Alison Lohman's pixie face masks the inner adult

She's 24 but plays 14 in `Matchstick Men' Movies: on screen, DVD/Video

September 18, 2003|By Ron Dicker | Ron Dicker,SPECIAL TO THE COURANT

TORONTO -- A year ago, Alison Lohman arrived at the Toronto International Film Festival as an unknown in an actress-loaded movie called White Oleander. But her performance as a foster child who takes abuse at every stop overshadowed the stars, Michelle Pfeiffer, Robin Wright Penn and Renee Zellweger.

"I remember they had me in a limo," Lohman says in a recent interview here, "and I freaked out, tears rolling down my cheek and having to get out of the limo and just walk there because I couldn't deal with the limo and the premiere and the dress. It was too much."

Lohman, 24, still has the dewy visage of an ingenue. She's just not a rookie anymore. This year's festival, which concluded last weekend, marked her second big-studio feature, Matchstick Men. Lohman plays the precocious 14-year-old daughter of a con artist played by Nicolas Cage, who wants to retire from grifting to set an example but is pulled into one last job by his longtime partner, played by Sam Rockwell.

"I hung out with my cousin, who's 14, for about a month and just got to know her world -- what she would talk about, what she would do all day," Lohman says of her preparations for the role. "It's changed so much since I was 14, so that was helpful."

Heavy eye makeup and a chic shag cut reveal more of the adult Lohman. She says she wanted to look older and sexier but is now grateful for her youthful appearance. The idea that her character is "14 going on 40" made the transition in Matchstick Men a little easier.

Lohman next appears as Ewan McGregor's wife in Tim Burton's Big Fish, about a Southerner who reconciles with his dying father. There are a few more projects she is about to complete. Premieres probably will not make her cry anymore.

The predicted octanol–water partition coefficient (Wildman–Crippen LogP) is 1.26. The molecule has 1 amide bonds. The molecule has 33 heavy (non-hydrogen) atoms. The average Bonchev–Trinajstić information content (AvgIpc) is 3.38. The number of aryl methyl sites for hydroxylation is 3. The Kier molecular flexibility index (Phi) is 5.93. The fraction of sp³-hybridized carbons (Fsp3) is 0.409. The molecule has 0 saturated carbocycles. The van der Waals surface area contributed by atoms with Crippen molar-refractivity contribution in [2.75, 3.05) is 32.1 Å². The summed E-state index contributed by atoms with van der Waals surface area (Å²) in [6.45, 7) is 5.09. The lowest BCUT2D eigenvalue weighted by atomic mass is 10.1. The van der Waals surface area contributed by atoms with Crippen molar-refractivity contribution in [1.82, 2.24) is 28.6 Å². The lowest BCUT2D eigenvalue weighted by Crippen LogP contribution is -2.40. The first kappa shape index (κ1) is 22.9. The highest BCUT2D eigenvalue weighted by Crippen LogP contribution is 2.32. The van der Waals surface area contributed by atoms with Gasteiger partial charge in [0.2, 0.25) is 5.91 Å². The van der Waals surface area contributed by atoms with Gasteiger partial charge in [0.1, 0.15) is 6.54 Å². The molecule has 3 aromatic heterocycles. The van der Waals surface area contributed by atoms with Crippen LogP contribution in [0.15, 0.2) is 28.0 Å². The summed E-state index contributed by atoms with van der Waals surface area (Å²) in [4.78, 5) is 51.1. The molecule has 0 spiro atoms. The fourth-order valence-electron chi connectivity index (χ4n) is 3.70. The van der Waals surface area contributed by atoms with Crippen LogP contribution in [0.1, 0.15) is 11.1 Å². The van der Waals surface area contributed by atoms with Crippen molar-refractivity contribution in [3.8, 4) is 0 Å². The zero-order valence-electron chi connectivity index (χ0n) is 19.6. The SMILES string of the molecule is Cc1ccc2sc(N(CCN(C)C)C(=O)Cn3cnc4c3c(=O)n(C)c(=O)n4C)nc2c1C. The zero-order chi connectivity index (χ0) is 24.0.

"I've been really lucky to have these opportunities," she says. "I know there's so many actors out there who can't even get a job right now."

Lohman hails from Palm Springs, Calif. While it is just a 2 1/2 -hour drive from Hollywood, it is not a breeding ground for entertainers. Show-business types go to the desert community to get away from show business for a weekend.

Her closest brush with any kind of celebrity, she laughs, was that her father built a house for golfer Arnold Palmer. Lohman plugged away in high school plays and local theater before a couple of older part-time residents, Frank Sinatra and Bob Hope, took notice and asked her to sing in a concert with them.

She moved to Los Angeles after high school, and her pixie good looks helped her land parts in two short-lived television drama series, Pasadena and Safe Harbor. Now she splits time between Vancouver, British Columbia, where her cameraman boyfriend lives, and Santa Monica, where she keeps the premieres and Hollywood soirees to a minimum.

"I don't really like going to all those parties," she says. "I feel uncomfortable. It feels kind of forced. I just like hanging out with friends and having real conversations and not just meeting people."

She rarely returns home now because her friends are gone and she hates the heat, but her best friend is her mother. "It sounds so corny," she says.

Lohman's appearances in Toronto have raised her profile but not her expectations. She has not charted a path to continued success, saying that the mere thought of planning stresses her out.

Unlike many of her peers, Lohman has a sense of history about her craft. Performances she admires include Shirley MacLaine's in The Apartment (1960) and Katharine Hepburn in Long Day's Journey Into Night (1962). She often asks older co-stars what their favorite movies are and then rents them. "I haven't watched enough," she says.

She also asks for advice -- not a bad idea, considering that the last two directors she has worked with are Burton and Matchstick Men's Ridley Scott.

"Ridley was always kind of there," she says. "I remember asking Ridley, `How do you think I should choose the script?' He said, `The director's really important.'"

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